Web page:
Threat to Nepal’s hard-fought democratic idealsThe civil society movement must insist on punishing Oli, but it must also insist that a new political culture develops.
The Oli government’s repressive actions and his new-found religious fervour have begun together. He uses the ruse of religious rhetoric to deflect from his nefarious violation of the constitution and brutal repression of the voice of Nepal’s writers, academics, intellectuals and civil society members. He is, after all, a clever man—clever but evil, as Plato would like to say about a sharp man.
While his wasps were already at work on social media, trolling writers and intellectuals, on January 24 he unleashed his security forces on intellectuals, writers and civil society members who had taken out a peaceful protest march from a heritage site in the centre of Kathmandu to the Prime Minister’s official residence.
Well, Nepalis are no strangers to repression and assault by their government. But after having fought for a constituent assembly and a constitution written by people’s representatives—however flawed and truncated the constitution may be—and having transferred the sovereignty of the country from the palace to Parliament and making the country a republic, who would have thought that Parliament would unlawfully be dissolved and a puny, clever tongued Oli would set his shenanigans on the country’s nationally and internationally educated and known writers and intellectuals?
Signs of the prime minister’s hidden fangs and claws were apparent as soon as he whipped the country into a populist frenzy in the name of nationalism by baiting India and duping the country in giving his party near two-thirds majority in the federal parliament three years ago. The simple Nepalis were taken in by his glib tongue, poor health and unscrupulous tactics. And Nepalis, entrenched in the old regime of caste, ethnicity and privilege, found Oli as their messiah because the ship of their centuries-old unearned privilege was sinking. At the same time, average Nepalis were too busy with their meagre lives in the midst of the pandemic and too easily entertained by Oli’s glib tongue that they didn’t know that this is no sign of a political leader who delivers. In fact, clever words have come in literature and history from some of the world’s notorious villains, such as Iago, Lucifer, Goebbels and Shakuni.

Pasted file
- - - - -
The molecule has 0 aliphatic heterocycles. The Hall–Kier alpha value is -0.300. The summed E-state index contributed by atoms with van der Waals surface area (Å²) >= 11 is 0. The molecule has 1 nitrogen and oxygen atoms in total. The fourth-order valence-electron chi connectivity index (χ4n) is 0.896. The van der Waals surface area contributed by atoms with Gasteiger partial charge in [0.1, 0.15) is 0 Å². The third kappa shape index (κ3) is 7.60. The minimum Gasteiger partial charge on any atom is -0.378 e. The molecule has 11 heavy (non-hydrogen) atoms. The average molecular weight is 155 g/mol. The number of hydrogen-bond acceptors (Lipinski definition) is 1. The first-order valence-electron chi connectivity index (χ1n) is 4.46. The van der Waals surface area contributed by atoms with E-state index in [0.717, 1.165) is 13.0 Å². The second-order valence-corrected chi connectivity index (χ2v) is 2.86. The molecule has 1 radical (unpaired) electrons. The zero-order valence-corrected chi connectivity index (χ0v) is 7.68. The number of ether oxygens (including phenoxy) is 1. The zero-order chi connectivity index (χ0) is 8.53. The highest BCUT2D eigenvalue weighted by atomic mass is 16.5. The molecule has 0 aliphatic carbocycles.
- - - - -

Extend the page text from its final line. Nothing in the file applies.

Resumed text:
So, Nepalis find themselves in the middle of another political crisis on top of the global pandemic. They had thought that their job was done once they had waged the second people’s movement in 2006. Now, the ball is in the Supreme Court. And lawyers, writers, intellectuals who speak as citizens and who were instrumental in the second people’s movement do not trust even the judiciary.